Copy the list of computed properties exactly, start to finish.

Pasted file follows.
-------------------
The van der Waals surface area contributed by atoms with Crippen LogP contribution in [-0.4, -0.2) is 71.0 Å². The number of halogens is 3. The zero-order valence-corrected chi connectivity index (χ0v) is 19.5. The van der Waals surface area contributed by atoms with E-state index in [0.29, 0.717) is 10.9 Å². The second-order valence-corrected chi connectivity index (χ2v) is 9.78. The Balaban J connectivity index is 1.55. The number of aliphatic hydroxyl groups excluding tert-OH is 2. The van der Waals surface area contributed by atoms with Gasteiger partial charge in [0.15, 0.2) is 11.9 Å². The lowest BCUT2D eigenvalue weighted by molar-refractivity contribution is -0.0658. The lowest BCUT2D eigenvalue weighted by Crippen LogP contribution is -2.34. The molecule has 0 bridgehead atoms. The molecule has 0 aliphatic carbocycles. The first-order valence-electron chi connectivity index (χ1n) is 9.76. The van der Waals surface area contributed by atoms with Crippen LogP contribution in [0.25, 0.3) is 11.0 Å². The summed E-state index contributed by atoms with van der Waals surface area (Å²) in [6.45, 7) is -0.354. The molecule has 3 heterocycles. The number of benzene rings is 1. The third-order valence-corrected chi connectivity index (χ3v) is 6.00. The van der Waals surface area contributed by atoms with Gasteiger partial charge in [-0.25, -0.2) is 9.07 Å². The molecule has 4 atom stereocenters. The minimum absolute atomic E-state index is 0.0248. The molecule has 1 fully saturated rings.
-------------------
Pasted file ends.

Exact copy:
The van der Waals surface area contributed by atoms with Crippen LogP contribution in [-0.4, -0.2) is 71.0 Å². The number of halogens is 3. The zero-order valence-corrected chi connectivity index (χ0v) is 19.5. The van der Waals surface area contributed by atoms with E-state index in [0.29, 0.717) is 10.9 Å². The second-order valence-corrected chi connectivity index (χ2v) is 9.78. The Balaban J connectivity index is 1.55. The number of aliphatic hydroxyl groups excluding tert-OH is 2. The van der Waals surface area contributed by atoms with Gasteiger partial charge in [0.15, 0.2) is 11.9 Å². The lowest BCUT2D eigenvalue weighted by molar-refractivity contribution is -0.0658. The lowest BCUT2D eigenvalue weighted by Crippen LogP contribution is -2.34. The molecule has 0 bridgehead atoms. The molecule has 0 aliphatic carbocycles. The first-order valence-electron chi connectivity index (χ1n) is 9.76. The van der Waals surface area contributed by atoms with Crippen LogP contribution in [0.25, 0.3) is 11.0 Å². The summed E-state index contributed by atoms with van der Waals surface area (Å²) in [6.45, 7) is -0.354. The molecule has 3 heterocycles. The number of benzene rings is 1. The third-order valence-corrected chi connectivity index (χ3v) is 6.00. The van der Waals surface area contributed by atoms with Gasteiger partial charge in [-0.25, -0.2) is 9.07 Å². The molecule has 4 atom stereocenters. The minimum absolute atomic E-state index is 0.0248. The molecule has 1 fully saturated rings.